View Full Version : Send In The Clowns

10-23-2007, 07:02 AM

Title: Send In The Clowns
Year Created: 2007
Medium: Oil
Surface: Board
Dimension: 68 x 87cms
Allow digital alterations?: Yes!

From a recent rodeo at Mt Isa in Queensland, Australia.

Any comments and feedback most welcome.<br>Regards<br>Graham

10-23-2007, 10:34 AM
It's beautifully done in all respects except for the shadow under the beast and the prone figure -- the shadow mass seems to be amorphously attached to the feet of both. Suggest you pull it right away from the one leg (in spite of what your reference may say) and define the hooves better, as well as the figure's foot. Took the liberty of making digi alts -- see attached.


10-23-2007, 12:57 PM
Graham: I just saw that you posted in here and I wanted to bring my thoughts here as well. Especially after Allanom expressed similar opion and did some alterations. I viewed your website by the way, wonderful pieces of work you do. You wouldn't by chance have prints available?

X-posted from Animal and Wildlife:
Graham: It's so nice to see two pieces of western, in particular rodeo work in this week. This is stellar, wonderful lighting, GREAT enviornment, good sense of motion and panic!*lol* I have two points that do distract me from wanting to view the piece more though, well three I guess actually. First, the hind leg that is off the ground, I see the dust and that it would be in shadow with the hulk of the bull spinning around like a whirling dervish. However the shape of it is distracting and it looks like a mound of dirt that his foot is in. Second, the bucking strap that comes from underneath, under that same hind leg and come off over the cowboys oustreched leg. This bothers me as is it kind of takes on a subject matter of its own. If this is to simulate that the strap is caught around the riders boot, and the bull is dragging him then I could see where that would work. However...this is not something I have ever seen before, and would find it rather impossible due to logistics of the whole thing. At the same time no one had seen what happened to Lane Frost before either. If this is not your intent maybe break those lines up a bit, and not have the 'connective' boundary you have drawn in. Last....and I'm sorry if I'm coming off hard, I honestly LOVE this piece, but there are some issues I do find that pulls my eye away. The horns. They seem to kind of be stuck on the top of his head and come straight up and out like a pitchfork (scary thought there!.) Cattle horns will rise from the sides of head, slightly above the ears, and behind the occipital bone and go out latteraly and then round forward. Much like the base point on a deers horn. Which is a very easy fix along the outside horn to give him that look.
Other then that you will not hear a peep from me. I knew by the title exactly what I was going to be looking at and I was so thrilled. Beautiful work and tremendous skill!!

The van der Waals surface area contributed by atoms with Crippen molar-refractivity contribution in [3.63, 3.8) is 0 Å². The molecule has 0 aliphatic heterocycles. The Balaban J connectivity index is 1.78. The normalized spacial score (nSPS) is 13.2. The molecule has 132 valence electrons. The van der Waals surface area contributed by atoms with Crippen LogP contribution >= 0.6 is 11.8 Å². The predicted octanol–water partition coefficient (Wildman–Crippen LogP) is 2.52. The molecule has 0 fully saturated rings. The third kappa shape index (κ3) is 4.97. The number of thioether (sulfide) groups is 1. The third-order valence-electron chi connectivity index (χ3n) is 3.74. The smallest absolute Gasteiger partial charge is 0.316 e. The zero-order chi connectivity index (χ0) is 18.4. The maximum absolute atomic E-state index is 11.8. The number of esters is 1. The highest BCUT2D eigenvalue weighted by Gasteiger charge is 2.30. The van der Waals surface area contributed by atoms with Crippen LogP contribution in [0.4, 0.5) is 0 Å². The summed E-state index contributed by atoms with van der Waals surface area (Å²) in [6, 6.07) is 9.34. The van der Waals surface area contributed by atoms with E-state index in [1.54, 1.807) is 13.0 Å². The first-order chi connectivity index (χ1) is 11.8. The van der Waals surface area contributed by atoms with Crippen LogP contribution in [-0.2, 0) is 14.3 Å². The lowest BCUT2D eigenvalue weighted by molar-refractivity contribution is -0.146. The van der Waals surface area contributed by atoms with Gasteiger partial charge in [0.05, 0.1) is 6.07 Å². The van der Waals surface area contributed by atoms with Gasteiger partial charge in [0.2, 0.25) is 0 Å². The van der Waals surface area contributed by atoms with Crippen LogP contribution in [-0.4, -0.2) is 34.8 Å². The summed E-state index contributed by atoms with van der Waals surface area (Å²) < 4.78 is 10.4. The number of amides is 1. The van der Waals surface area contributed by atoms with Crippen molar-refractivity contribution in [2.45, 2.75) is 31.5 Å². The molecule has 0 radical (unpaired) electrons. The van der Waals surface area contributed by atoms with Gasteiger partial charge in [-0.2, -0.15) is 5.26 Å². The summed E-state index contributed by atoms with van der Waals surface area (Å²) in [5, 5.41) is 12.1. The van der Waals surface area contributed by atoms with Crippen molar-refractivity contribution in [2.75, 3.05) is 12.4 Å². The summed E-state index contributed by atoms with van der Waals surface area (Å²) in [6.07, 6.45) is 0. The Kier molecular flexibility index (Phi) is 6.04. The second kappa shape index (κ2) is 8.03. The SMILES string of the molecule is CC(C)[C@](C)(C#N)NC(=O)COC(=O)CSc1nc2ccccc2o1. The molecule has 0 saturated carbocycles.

10-24-2007, 04:10 AM
Allan: Thanks so much for going to all that trouble. I can see what you mean and have made several changes as a result.
QueenB And many thanks to you too for such a studied response. The strap is actually correctly placed although I dont think the prone man was being dragged backwards. I like the additional story implied here which I hope kinda carries the narrative beyond what is seen at this particular instant.
I am keen to hear what you think of the adjustments below. :)
Thanks again, I really appreciate your feedback.



10-24-2007, 07:20 PM
Graham: I viewed your website by the way, wonderful pieces of work you do. You wouldn't by chance have prints available?

Yes Kristen, prints can be arranged. If you let me know which ones you are interested in I am happy to give you a price. :)
Thanks for your interest.

10-24-2007, 08:39 PM
Graham: Wow is all I can say, I'm glad that you did leave some shadow behind. Allanom's editing took too much away, (no offense Allanom, he just looked too suspended in the air, this ties him to both, your insight definitely gave the idea!) What you have done is exactly what was needed. It gives it that veiled dust light and shadow action that is stunning. This is by far my favorite work I've seen on W.C. everything about it is just right, and alive in the sense of turmoil and struggle that takes place between a 200lbs man and a 2000lbs animal in a cramped areana. Both of which are determined to do the other in Brilliant work! I am interested in your portrait of Steve Irwin and a few landscapes, I'm also interested in this one as well! I'll send you a PM the exact ones soon. I would love your work on my walls! When we get out house, hopefuly soon! GReat work!:thumbsup:

10-24-2007, 09:31 PM
At the same time no one had seen what happened to Lane Frost before either.

Could you let me know who Lane Frost was? Was he a rodeo rider?
I am glad you like the changes Kristen and look forward to hearing from you. :)


10-24-2007, 10:16 PM
Graham: Lane Frost was a pro rider on the Pro Rodeo Cowboys Assoc. and was killed in 1989 as a result of injuries sustained after his last ride. His last ride scored 85 points and on the dismount he was thrown to the ground. The bull 'Taking Care of Business'(I'm pretty certain that was the bull) came back around and hooked him in the side. It was such an unusual hit it broke ribs that went into the chest cavity and severed and artery and punctured the heart wall. He died in the arena before they could transport him out. One of his friends and competitors designed the protective vest riders are seen wearing as a result of his death. He was one of the greatest bull riders of our time. I was very young when he died but I remember it well. A movie about his life and career came out in 1994 called 8 Seconds, a great film if you have an opportunity to view it. I'll be in touch and will look forward to it!